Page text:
Liked by 1 person

  3. The writing of the show is definitely not what it used to be. A lot of things happen clearly for convenience and (slow) plot advancement. I don’t disagree that following Negan is a terrible proposition. I’d suggest Rick doesn’t follow Negan so much as accept being owned by Negan, and that’s for a lack of viable options. I agree that Negan’s actions and decisions frequently seem random to nonsensical. However, I think his decision to support Rick makes a lot of sense, and his decision to kill Spencer is as opposed to just exposing his act of betrayal is consistent with Negan’s established methods. One other reason it is a smart move that I just thought of is that if he leaves Spencer to Rick to handle there’s a chance Rick would be distracted by the problem or drop the ball entirely and wind up getting replaced by Spencer. Rick is a known quantity as far as Negan is concerned and he isn’t going to let Spencer mess that situation up. This is one of the few things that have happened this season that kind of makes sense to me.


    • Aside from the first season which is vastly superior to all those that followed, I feel like the writing has been consistently bad. A lot of that has to do with padding out the number and length of the episodes in order to get as much ad revenue as possible.

      The Spencer thing is more of a quibble than a major criticism. But it strikes me that Negan really doesn’t have a lot to gain by killing Spencer. He’d probably be better off showing his new subjects that they can count on him not to gut them as long as they tow the line. This scene happened in the comic book too, so it is a consistent characterization. But as the show often does, it changes the context which makes the events make less sense than they did in the book. Spencer was positively eager to work for Negan. Rick is a wounded animal. Is Rick really better for Negan than Spencer? Obviously, in the end, he’d have been better with a lapdog like Spencer than Rick but TV villains do these things.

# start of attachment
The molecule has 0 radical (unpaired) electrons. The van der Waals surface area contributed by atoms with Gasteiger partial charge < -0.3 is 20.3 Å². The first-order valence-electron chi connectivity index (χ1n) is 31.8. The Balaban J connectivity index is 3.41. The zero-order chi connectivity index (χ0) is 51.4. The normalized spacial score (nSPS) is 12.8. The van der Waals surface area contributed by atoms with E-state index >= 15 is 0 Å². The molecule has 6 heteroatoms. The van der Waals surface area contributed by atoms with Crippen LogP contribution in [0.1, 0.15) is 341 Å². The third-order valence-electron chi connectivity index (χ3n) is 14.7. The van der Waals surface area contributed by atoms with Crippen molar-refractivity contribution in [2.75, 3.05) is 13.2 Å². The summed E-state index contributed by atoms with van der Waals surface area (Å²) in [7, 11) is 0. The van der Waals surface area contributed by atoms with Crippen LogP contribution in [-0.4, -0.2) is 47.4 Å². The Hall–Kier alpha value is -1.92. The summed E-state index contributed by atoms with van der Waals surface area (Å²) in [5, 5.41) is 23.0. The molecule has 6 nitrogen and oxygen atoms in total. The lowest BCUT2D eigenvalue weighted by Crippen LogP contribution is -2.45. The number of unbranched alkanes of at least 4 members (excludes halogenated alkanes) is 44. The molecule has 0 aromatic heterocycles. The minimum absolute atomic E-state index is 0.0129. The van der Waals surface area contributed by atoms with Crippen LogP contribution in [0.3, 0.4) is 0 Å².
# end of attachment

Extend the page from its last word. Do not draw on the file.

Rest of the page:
My primary criticism is that we just spent about ten hours with these characters and virtually nothing of note happened.


  4. First three paragraphs = perfect summation of the season to date. So little has happened that I didn’t even bother with one. Writing TWD is probably a better gig in Hollywood than Vanna White. It’s certainly no more work and they’re probably paid quite handsomely for it (though not as much as Vanna). The characters aren’t just running in place though; some of them have actually been devolving back to prior states. Rick, of course, is the big example of this. After his alleged big breakthrough last year, Morgan has returned to his brainless pacifism. Eugene’s evolution away from cowardice–THE Eugene plotline from last season–has been reversed.

    I think I spent too much of my own piece this week on speculation regarding my three-episode theory (though I haven’t had the heart to reread it yet and see for sure). I think there was an ep made up and inserted into this chain, probably as the conceptual stage, in order to render two 90-minute eps out of what they’d already worked out.

    The situation with Negan’s leadership has become a mirror of Rick’s own and that was the angle I almost used both last week and this. Why are these versions of these characters still leading their respective groups? Negan at least gets results but people in his camp seem as if they either hate him or are scared to death by him, which really doesn’t seem credible in a zombie apocalypse–a state of affairs that would tend to toughen up people.


    • Good point about the regression. That is definitely in play. Eugene is a prime example. They had to revert him to a coward so they could retell the only story they know how to tell involving him – coward finds a spine. Just like how Rick has been flip flopping back and forth between bad ass and victim for years.